Grandma showed me how to squat
in the field, pull my underwear
away from the stream of urine
and still keep my balance.
Now, I teach myself to change my tampon
there as well, not wanting to waste time
to go in from the field. Pressing my back
against the tractor tire, legs and buttocks
making a chair, I pull the string
from my body, bury the swollen
cotton in a hole I dug with my hands.
Men cannot make such offerings
to the earth, cannot know what it means
to be born with a sex that looks
like a newly plowed row.
I cover the blood like a seed with cool soil,
pat down the small mound I created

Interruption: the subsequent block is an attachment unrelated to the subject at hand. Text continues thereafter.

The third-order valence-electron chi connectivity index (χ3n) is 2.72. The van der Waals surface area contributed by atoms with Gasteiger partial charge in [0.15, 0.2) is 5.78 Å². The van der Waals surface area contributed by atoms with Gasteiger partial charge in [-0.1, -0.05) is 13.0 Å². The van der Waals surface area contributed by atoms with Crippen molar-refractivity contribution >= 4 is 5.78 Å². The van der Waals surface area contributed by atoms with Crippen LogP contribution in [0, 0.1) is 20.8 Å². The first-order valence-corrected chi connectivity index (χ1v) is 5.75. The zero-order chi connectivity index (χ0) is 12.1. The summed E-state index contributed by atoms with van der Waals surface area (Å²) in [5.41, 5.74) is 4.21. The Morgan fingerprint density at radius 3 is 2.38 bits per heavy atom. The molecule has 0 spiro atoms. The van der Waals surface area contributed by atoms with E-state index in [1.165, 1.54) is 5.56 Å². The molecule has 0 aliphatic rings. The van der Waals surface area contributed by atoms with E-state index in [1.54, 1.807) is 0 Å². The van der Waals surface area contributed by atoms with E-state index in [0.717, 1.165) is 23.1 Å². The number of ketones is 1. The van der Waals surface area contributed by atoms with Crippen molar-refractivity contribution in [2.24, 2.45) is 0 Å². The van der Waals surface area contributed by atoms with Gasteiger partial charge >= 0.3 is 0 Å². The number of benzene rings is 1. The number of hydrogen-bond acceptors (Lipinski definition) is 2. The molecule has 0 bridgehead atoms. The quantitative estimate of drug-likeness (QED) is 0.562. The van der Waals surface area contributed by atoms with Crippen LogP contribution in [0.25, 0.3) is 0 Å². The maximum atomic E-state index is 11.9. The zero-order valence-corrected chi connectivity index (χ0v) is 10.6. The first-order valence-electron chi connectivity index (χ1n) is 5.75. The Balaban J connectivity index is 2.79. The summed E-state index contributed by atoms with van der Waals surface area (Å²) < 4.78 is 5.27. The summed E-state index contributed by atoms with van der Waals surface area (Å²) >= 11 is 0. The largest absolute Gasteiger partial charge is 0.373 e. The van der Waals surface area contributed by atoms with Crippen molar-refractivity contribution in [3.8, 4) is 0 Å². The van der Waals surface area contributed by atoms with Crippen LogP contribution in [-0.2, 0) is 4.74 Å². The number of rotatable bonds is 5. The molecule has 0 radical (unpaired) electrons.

before climbing back on the tractor
to finish the planting.
(printed in North American Review)
C a t t l e G u a r d
A month late, I headed
to his trailer on the east side
of town where the houses
faced fallow fields.
I knocked on the screen door.
He gestured for me to enter,
then offered a Coors Light;
I refused and told him,
“I’m pregnant.” He leaned
against the sink of dirty dishes,
crossed one arm over the other,
then changed his mind.
He took a pull of beer
before he said, “You know,
sometimes cows slip on the ice,
lose their young.” I nodded
as I took note of the cow shit
smeared on his pant leg near
the heel of his boot. “So that’s
how you see it?” I asked.
“That’s how I see it.” I knew
he’d made up his mind. I turned
and left, crossing the threshold
like a cow escaping over a cattle
guard, skittish but sure.
(printed in Water~Stone Review)